I received a couple of questions recently about the equipment / film I have now been using so let me respond here, with one remark: the answer is very dynamic and so will remain so going forward.
It did not come easy, but I left film behind lately and switched to digital. Despite of what I wrote about the comparison of the two before. Or perhaps because of it - the CMOS Phase One chip of my IQ150 has somehow become more vibrant and of a character than extremely neutralised CCD of previous models. It is also more practical for me to shoot digitally as I failed to find a lab in Moscow that would process transparencies (please let drop a line if anyone knows of one). Hence even looking for a high quality scanning service such as the one I used in Prague was a non-starter...
To cut the very long story short, on my last trip to Lake Baikal few weeks ago I carried Linhof Techno with three lenses (23mm, 47mm and 90mm as listed here) and IQ150. I also used Nikon D810 with Nikkor 16-35mm to back me up when Techno was hard to use (it actually happened in extreme weather conditions when temperature fell deep bellow minus 20 Celsius, movements on Techno became almost impossible). I was initially thinking I would have a problem with batteries on Phase One having dried up fast in a deadly chill but to my pleasant surprise, this was not an issue at all. I just struggled with operating a system fast enough.
I have not been using Linhof for some time for one simple reason. I did not have a wide lens for my digital back. I initially got this camera to be able to carry one camera system for both backs, digital and film, but I soon discovered it was not designed for film photography even though you can attach the film back to it. The focusing just couldn't be harder, while with a true live view of CMOS Phase Ones it became a kid's stuff.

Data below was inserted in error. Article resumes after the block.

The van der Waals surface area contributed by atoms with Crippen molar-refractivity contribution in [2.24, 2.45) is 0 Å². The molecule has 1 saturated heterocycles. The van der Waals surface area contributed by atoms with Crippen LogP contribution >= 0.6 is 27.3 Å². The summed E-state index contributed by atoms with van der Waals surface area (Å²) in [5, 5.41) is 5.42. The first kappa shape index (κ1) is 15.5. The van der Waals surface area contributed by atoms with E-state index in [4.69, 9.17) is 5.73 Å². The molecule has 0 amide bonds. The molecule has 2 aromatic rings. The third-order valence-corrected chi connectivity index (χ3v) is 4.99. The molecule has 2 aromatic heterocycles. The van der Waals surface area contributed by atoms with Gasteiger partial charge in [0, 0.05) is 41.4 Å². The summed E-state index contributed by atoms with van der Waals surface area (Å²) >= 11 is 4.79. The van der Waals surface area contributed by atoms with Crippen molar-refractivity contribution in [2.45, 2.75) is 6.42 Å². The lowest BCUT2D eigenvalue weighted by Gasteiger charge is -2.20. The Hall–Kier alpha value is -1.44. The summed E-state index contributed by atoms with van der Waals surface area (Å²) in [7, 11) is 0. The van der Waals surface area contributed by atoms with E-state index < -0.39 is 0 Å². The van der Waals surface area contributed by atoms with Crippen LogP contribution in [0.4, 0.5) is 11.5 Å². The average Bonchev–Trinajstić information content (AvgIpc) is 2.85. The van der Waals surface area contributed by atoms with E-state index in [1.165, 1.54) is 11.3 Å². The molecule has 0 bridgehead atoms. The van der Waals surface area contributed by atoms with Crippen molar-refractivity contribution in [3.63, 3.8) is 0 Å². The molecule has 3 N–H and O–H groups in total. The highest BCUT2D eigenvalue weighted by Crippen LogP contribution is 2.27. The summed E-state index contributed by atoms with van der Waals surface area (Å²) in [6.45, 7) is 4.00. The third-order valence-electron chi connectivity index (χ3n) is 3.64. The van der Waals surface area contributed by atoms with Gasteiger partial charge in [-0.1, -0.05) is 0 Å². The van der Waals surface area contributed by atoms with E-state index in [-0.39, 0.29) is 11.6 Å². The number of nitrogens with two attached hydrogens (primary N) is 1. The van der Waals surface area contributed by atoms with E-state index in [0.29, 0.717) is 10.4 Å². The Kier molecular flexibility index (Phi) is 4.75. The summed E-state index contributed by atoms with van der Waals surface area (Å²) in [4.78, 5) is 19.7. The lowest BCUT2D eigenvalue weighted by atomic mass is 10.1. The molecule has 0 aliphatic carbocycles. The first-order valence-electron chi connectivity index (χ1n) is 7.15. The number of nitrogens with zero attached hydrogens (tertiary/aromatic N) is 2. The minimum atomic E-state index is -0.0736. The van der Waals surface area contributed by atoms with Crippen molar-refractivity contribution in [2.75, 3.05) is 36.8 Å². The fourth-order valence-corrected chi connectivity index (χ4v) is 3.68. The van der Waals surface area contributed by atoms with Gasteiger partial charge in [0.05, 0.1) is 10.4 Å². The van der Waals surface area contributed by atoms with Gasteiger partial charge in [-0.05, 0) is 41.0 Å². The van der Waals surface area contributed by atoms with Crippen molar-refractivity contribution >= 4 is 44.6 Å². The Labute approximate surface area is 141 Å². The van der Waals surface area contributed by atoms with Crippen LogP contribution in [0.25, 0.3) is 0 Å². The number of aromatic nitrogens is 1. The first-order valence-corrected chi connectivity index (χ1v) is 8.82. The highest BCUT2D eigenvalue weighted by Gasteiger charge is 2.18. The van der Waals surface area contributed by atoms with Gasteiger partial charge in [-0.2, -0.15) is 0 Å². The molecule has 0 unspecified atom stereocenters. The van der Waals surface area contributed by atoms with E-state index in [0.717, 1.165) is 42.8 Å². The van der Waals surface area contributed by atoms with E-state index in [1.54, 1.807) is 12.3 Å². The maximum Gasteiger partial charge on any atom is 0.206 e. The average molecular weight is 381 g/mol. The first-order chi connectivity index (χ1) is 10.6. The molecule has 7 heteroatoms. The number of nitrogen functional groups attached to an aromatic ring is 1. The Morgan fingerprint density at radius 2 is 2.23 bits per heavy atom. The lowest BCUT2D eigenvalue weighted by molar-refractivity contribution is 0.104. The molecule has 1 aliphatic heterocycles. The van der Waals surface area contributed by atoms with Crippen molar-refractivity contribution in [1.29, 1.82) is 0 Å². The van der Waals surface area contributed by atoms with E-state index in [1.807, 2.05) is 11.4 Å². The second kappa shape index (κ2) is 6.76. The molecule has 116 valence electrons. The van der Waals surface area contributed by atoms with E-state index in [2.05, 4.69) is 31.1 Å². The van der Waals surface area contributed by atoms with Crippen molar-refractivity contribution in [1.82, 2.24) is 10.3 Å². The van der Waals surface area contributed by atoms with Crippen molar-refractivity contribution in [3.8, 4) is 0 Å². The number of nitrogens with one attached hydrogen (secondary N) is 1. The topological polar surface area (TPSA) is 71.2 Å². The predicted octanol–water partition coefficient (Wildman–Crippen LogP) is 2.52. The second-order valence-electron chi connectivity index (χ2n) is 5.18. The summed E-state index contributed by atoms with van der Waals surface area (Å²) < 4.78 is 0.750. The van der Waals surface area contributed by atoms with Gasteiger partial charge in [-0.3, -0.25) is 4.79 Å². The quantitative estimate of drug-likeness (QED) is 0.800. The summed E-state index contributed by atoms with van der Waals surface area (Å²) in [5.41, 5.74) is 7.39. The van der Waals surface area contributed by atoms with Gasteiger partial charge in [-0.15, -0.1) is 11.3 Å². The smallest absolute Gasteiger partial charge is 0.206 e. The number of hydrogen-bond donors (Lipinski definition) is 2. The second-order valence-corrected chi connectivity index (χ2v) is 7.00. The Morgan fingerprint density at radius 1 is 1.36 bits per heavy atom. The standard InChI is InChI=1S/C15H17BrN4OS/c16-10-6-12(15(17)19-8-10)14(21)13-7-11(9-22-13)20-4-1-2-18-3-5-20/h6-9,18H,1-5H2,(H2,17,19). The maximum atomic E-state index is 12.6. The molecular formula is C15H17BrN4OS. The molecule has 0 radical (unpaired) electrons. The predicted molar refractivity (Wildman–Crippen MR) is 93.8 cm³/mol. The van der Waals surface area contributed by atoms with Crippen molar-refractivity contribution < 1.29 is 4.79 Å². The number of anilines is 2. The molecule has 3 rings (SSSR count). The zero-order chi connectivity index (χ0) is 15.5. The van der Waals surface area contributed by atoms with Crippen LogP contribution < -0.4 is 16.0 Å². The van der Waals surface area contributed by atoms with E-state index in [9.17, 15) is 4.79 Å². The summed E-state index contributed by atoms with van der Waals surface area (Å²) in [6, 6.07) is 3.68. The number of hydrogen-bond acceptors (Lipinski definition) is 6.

Now, before the trip to Baikal, I finally decided to obtain the last piece of the kit. It was an abrupt and spontaneous decision (so was the trip itself), but thanks to an amazingly prompt service of Paula from Linhof Studio it took 3 days to open up a parcel with Rodenstock 23mm f/4 HR Digaron S. With my 44x33mm chip it provides a view that is similar to 18mm on 35mm formats. Beautifully designed ultra-wide that you bow to once in your hands. I just fell in love with a glass.
You know the beauty of this lens is that you don't have a feeling it's 18mm. You can lay down as close to your subject as possible (which might be few centimetres when using the standards movement to focus), and still you do not get any distorted unrealistic perspective that you can many times see on ultra-wide shots. The level of detail and the quality of outcome is just unmatched.
I got obsessed with that glass. During the entire week, I have not used anything else. Which, by the way, was a major mistake as there were countless structures and patterns inside the ice that called for an amazing macro images. But - I did not have a lens.
I realised back there that the kit is never complete. :-)